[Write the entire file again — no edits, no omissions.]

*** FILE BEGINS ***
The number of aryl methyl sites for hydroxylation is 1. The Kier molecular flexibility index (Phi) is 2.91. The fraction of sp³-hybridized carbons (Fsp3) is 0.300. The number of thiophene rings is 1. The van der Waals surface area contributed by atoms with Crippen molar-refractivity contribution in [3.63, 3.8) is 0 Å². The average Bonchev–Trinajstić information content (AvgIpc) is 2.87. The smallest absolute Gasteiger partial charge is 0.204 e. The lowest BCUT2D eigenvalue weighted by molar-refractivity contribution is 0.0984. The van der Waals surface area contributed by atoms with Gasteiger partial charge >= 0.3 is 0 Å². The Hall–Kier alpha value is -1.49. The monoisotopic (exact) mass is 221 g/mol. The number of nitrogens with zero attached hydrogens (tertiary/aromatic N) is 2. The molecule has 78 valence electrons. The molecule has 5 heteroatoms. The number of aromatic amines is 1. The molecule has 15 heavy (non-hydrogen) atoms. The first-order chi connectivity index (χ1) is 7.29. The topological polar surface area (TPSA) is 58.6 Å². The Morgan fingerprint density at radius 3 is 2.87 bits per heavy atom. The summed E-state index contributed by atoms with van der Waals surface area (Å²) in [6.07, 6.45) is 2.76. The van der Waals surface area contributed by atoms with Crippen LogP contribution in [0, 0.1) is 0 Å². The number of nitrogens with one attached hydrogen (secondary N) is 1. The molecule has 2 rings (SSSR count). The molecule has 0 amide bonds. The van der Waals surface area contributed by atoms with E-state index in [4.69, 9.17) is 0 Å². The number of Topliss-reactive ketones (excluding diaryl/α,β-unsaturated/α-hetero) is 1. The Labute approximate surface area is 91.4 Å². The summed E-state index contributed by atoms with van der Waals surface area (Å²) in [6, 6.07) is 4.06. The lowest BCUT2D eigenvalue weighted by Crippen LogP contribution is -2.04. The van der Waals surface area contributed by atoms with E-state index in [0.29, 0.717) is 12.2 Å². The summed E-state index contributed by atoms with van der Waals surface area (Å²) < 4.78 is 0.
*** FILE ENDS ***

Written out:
The number of aryl methyl sites for hydroxylation is 1. The Kier molecular flexibility index (Phi) is 2.91. The fraction of sp³-hybridized carbons (Fsp3) is 0.300. The number of thiophene rings is 1. The van der Waals surface area contributed by atoms with Crippen molar-refractivity contribution in [3.63, 3.8) is 0 Å². The average Bonchev–Trinajstić information content (AvgIpc) is 2.87. The smallest absolute Gasteiger partial charge is 0.204 e. The lowest BCUT2D eigenvalue weighted by molar-refractivity contribution is 0.0984. The van der Waals surface area contributed by atoms with Gasteiger partial charge >= 0.3 is 0 Å². The Hall–Kier alpha value is -1.49. The monoisotopic (exact) mass is 221 g/mol. The number of nitrogens with zero attached hydrogens (tertiary/aromatic N) is 2. The molecule has 78 valence electrons. The molecule has 5 heteroatoms. The number of aromatic amines is 1. The molecule has 15 heavy (non-hydrogen) atoms. The first-order chi connectivity index (χ1) is 7.29. The topological polar surface area (TPSA) is 58.6 Å². The Morgan fingerprint density at radius 3 is 2.87 bits per heavy atom. The summed E-state index contributed by atoms with van der Waals surface area (Å²) in [6.07, 6.45) is 2.76. The van der Waals surface area contributed by atoms with Crippen LogP contribution in [0, 0.1) is 0 Å². The number of nitrogens with one attached hydrogen (secondary N) is 1. The molecule has 2 rings (SSSR count). The molecule has 0 amide bonds. The van der Waals surface area contributed by atoms with E-state index in [4.69, 9.17) is 0 Å². The number of Topliss-reactive ketones (excluding diaryl/α,β-unsaturated/α-hetero) is 1. The Labute approximate surface area is 91.4 Å². The summed E-state index contributed by atoms with van der Waals surface area (Å²) in [6, 6.07) is 4.06. The lowest BCUT2D eigenvalue weighted by Crippen LogP contribution is -2.04. The van der Waals surface area contributed by atoms with E-state index in [0.29, 0.717) is 12.2 Å². The summed E-state index contributed by atoms with van der Waals surface area (Å²) < 4.78 is 0.